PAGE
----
I also felt a need to answer to my extended family. Greeks came to America from dozens of islands and hundreds of villages, but here they formed a single clan, united by heritage, language, and a need to achieve. Those of us in the second generation understood that honoring the sacrifices of our parents and grandparents --the laborers, cobblers, waiters, and cooks --meant getting a good education and putting it to good use --as doctors, lawyers, professors, and politicians. Assimilation for Greeks didn't mean blending in; it required standing out. If a Greek like Ike Pappas was on television, all of us watched; if another like Nick Gage wrote a book, all of us read it; when Congressman John Brademas missed his chance to be Speaker of the House, we all felt his loss; when Vice President Agnew resigned, we all felt ashamed --a disgrace lessened only by the grumbled observation that he got what he deserved for changing his name and leaving his church. The rules were so clear they didn't need to be said: Make your name, and don't change it. Make us proud, and don't forget where you came from. Drilled into me were two awkwardly compatible ambitions: public service and professional success. Priests serve; immigrants succeed. I would try to do both.
But first I wanted to blend in. Here's where I'm my mother's son. As a boy, I would spend hours upstairs, lying on the floor with my feet pressed against the radiator, leafing through yearbooks to find pictures of my mom --a pretty girl with dark hair and a wide smile whose American friends called her Gloria instead of her Greek name. Her picture was everywhere: Gloria at the newspaper, Gloria in the glee club, Gloria behind the wheel of an old jalopy filled with friends.
In high school, that's the life I wanted. I still served in the altar and studied enough to get good grades. But I wanted to be one of the guys. So I snuck onto the golf course next door, went to the track, and played poker on Friday nights with the money I earned on Saturdays as a caddie, dishwasher, and busboy. I noticed girls, but they didn't notice me.
Politics didn't interest me. Instead, I poured myself into sports. I was a chubby kid, pretty well coordinated, decent at soccer and softball, but no natural athlete. I was barely five feet tall, so instead of basketball, I tried out for wrestling. The first practice was murder. Afterward, I could barely drag myself to the car out front, where my mom was waiting for me. I got in and announced I was quitting. Then came a surprise. Usually my mom let me do what I wanted so long as I stayed out of trouble. This time she just said, "No. Stick it out."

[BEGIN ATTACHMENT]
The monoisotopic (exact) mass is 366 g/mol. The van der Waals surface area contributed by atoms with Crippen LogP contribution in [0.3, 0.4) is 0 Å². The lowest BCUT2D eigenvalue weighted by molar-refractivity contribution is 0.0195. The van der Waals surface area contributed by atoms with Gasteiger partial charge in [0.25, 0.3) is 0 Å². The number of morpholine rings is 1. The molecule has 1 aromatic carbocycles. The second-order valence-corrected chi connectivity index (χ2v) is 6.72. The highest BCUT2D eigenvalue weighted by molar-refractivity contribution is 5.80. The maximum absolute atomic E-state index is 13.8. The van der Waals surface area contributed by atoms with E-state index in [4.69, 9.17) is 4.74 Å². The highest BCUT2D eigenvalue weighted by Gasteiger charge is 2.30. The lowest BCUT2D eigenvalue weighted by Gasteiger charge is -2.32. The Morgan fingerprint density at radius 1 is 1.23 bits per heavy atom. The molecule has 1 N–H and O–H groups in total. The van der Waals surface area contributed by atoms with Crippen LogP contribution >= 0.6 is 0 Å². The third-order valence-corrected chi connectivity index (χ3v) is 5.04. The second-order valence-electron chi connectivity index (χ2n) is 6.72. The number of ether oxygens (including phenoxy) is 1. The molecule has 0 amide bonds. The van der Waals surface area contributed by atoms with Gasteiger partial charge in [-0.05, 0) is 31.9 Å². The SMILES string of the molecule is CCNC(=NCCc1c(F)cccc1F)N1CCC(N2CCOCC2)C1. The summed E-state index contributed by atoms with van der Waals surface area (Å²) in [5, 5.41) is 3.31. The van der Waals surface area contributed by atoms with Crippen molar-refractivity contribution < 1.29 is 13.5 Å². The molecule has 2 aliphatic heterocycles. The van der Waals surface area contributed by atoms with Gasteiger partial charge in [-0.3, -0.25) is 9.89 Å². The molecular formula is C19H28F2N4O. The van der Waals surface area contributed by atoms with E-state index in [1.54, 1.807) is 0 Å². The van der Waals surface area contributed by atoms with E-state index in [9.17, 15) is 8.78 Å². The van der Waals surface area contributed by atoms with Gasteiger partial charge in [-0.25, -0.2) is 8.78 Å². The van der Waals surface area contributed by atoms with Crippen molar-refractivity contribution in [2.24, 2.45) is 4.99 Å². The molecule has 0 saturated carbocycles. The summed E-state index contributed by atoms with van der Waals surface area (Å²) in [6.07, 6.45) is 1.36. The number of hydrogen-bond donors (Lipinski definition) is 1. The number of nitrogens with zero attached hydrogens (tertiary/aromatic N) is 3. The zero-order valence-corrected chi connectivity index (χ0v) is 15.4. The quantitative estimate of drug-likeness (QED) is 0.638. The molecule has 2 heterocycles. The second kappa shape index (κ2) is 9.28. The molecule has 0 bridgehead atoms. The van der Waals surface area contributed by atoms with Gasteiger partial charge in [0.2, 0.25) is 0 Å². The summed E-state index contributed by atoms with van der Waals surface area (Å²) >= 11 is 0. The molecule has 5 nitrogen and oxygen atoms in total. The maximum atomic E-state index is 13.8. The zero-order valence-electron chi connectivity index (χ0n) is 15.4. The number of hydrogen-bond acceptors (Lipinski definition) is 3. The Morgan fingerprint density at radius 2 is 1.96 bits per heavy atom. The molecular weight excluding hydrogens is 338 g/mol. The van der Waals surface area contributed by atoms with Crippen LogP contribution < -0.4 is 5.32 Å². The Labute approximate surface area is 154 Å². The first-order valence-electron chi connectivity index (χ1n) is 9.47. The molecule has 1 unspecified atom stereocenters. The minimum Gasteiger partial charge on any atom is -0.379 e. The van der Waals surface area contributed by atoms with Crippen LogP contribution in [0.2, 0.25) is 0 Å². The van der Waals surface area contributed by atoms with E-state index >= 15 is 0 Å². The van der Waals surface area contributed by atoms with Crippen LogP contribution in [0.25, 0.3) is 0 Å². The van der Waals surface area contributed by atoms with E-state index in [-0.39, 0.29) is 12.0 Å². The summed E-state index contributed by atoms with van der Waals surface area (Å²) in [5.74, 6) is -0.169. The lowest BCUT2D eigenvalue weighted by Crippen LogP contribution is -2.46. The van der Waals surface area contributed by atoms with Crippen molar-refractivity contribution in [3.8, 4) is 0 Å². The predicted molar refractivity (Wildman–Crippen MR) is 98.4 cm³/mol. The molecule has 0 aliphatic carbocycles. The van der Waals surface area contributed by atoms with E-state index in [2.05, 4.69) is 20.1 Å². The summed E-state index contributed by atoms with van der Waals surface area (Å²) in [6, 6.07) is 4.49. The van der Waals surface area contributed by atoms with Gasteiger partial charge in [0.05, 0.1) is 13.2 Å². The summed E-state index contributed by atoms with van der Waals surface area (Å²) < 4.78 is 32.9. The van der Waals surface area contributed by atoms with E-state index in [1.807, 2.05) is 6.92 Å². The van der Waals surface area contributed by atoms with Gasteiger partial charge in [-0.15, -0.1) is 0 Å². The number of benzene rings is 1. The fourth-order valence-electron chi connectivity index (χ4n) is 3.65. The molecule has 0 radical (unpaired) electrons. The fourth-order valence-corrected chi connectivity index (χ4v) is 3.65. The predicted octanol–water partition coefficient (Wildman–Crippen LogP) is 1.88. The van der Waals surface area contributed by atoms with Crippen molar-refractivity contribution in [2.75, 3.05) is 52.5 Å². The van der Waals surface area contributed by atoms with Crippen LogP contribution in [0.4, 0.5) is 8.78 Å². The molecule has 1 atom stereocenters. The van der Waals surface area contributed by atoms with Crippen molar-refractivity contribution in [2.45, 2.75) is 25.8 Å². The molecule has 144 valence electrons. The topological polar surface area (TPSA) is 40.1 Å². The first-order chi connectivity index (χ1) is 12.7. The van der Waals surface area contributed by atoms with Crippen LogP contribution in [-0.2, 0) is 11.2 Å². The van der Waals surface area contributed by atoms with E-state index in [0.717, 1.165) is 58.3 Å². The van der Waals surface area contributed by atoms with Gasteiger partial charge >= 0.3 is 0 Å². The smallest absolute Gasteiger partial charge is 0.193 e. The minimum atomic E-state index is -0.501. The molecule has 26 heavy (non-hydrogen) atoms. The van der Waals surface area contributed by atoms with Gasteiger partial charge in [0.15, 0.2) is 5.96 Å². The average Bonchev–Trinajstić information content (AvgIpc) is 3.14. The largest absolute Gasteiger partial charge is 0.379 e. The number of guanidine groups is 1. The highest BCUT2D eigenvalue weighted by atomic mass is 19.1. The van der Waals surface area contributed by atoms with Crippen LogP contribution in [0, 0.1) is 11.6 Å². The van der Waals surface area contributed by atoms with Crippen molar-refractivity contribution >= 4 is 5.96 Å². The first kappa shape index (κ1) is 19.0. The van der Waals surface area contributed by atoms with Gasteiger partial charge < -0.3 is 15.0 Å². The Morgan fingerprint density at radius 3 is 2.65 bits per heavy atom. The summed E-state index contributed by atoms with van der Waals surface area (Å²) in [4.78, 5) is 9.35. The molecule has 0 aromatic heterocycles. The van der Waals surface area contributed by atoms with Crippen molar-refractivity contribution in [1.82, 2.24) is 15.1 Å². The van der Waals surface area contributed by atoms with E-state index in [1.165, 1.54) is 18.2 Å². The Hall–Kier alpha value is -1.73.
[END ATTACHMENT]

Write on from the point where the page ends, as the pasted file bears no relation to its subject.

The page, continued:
I'm still grateful. Not that I became a champion, far from it. I lost my first match 19Ð2 and never caught up. I guess I never developed the killer instinct. Before a bout I would look up at the clock from the side of the mat and remind myself that win or lose, the ordeal would soon be over. You could pretty much sum up my high school wrestling career with an item from our local paper my sophomore year: "The agony of defeat is etched in the face of Orange High School's George Stephanopoulos," read the caption beneath a picture of me getting pinned.
Wrestling, in short, was more about what the sport did to me than what I did to my opponents. Cutting weight was an extreme exercise in self-control. I woke up extra early to run a mile or two before school; did sit-ups and push-ups while watching TV at night. I dieted on oranges and ran through the school hallways wrapped in plastic to sweat out that last pound. Even water had to be rationed in the hours before weigh-ins. To this day, when I put my mouth to a fountain I unconsciously count the sips. On Labor Day freshman year, I weighed 120 pounds. By November, I was wrestling at 98. My body showed me what it could take, which helped my mind turn around and instruct my body to take a little more. Though I wasn't a champion, what lingered for me was an addiction to exercise and a belief in the power of discipline.
A Man Called Intrepid author dies aged 89(Dec 03 2013) William Stevenson, a journalist and author who drew on his close ties with intelligence sources to write two best-selling books in the 1970s, A Man Called...